My past to the left, my future to the right.
Transformation splits my life.
Endless potential promised from heaven,
When lightning splits the sky.

The beauty of my past, the hope of my future.
Eternal transformation burns my life.
Endless decay and rebirth promised at the crossroads,
When lightning splits the sky.

Monday, June 16, 2014

Feeling clueless on how to defend the clueless

Having Asperger Syndrome has made me sympathetic to the plight of others who are similarly socially clueless.  So sometimes when I hear others criticizing or expressing awkwardness about dealing with a socially clueless person I want to jump in and defend the reputation of the clueless person.

Years ago while I was at a library a group of my classmates gathered around and started talking about how a woman we all knew had asked one of them out on a date.  The problem was the boy in question was on a date with another girl when this woman asked him out.  They were confused by her lack of tact and expressed frustration that this woman kept doing things like that.  I happened to know that this woman also had Asperger syndrome.  It would have been so convenient to have just said "She's a little mentally disabled when it comes to social norms so cut her some slack."  But this is a sensitive issue and its not good to out someone else especially if you aren't absolutely confident that the results will be emotionally safe for the person you are outing.  So I just said something like "I'd give her the benefit of the doubt."  Since at least some of the people around me knew about my having Asperger Syndrome I think I might have even gone as far as saying "I'd cut her some slack just like you would if I made a social mistake."  I don't know if she ever got her date with the young man she asked out, but I kind of doubt it.

Recently at work I've overheard similar conversations of frustration regarding someone who is socially clueless.  Someone who I know has tentatively self diagnosed themselves as Asperger Syndrome.  Unfortunately, this man often tends to go beyond simply being clueless.  He also tends towards being cluelessly and loudly offensive.  Making sexually judgmental comments about his coworkers daughters, absurdly racist statements, bigoted statements about homosexuals, and other unpleasant things to deal with.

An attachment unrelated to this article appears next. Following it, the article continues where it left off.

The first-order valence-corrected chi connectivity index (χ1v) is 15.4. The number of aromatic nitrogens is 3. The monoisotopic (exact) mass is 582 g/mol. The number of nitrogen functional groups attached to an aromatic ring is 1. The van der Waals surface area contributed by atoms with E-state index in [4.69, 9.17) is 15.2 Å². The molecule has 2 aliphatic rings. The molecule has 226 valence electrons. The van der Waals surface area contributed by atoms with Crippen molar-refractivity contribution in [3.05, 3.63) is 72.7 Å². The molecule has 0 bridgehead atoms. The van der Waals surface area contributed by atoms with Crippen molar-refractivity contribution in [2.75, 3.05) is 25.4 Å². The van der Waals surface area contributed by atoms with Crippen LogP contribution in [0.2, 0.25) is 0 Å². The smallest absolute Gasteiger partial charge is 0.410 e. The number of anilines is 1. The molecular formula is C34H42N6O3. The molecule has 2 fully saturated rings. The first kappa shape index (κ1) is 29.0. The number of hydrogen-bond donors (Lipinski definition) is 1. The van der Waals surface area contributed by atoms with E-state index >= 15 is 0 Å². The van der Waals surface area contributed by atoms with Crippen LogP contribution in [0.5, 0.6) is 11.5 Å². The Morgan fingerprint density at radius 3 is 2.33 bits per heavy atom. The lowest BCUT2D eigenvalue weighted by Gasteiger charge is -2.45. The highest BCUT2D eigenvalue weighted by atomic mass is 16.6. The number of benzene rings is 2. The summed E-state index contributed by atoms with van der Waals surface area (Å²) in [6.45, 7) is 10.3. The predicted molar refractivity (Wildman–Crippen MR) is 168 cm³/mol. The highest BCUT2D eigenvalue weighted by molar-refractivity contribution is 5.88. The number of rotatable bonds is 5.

And I just don't know what to do.  He's a nice enough guy once you get past the rougher edges and if he doesn't drive you crazy first with the more absurd things he talks about.  I'd love to step up and say "I'm sorry you feel he was frustrating, but he just doesn't understand social politeness"  Because it often goes beyond politeness in style to issues of offensiveness in content.  And I can't make any excuse for those statements.  They are just there.  But I wish I could do something more.  It makes me feel clueless.

Thursday, June 12, 2014


There was once was a shepherd who had 100 sheep.  One of them tended to wander.  The shepherd didn't like how nervous that made the other 99.  He angrily told the 1 sheep that if it wanted to wander and tempted the other sheep to wander to the shepherd would spray paint it red so that the other sheep would know to stay away from it.  Because its better to have 99 sheep who know its  to avoid wanderers than to have 100 sheep who aren't completely strictly in agreement about everything.  Since the food of the good shepherd is only for good sheep, the spray painted sheep was then forbidden from eating the food in the pasture of the good shepherd.  Because its better to watch one sheep starve to death alone cut off and ostracized from all its fellows than it is to deal with the possibility that the 99 might get ideas.

What a good shepherd.  All good shepherds like to eat tasty sheep, what else do the sheep exist for?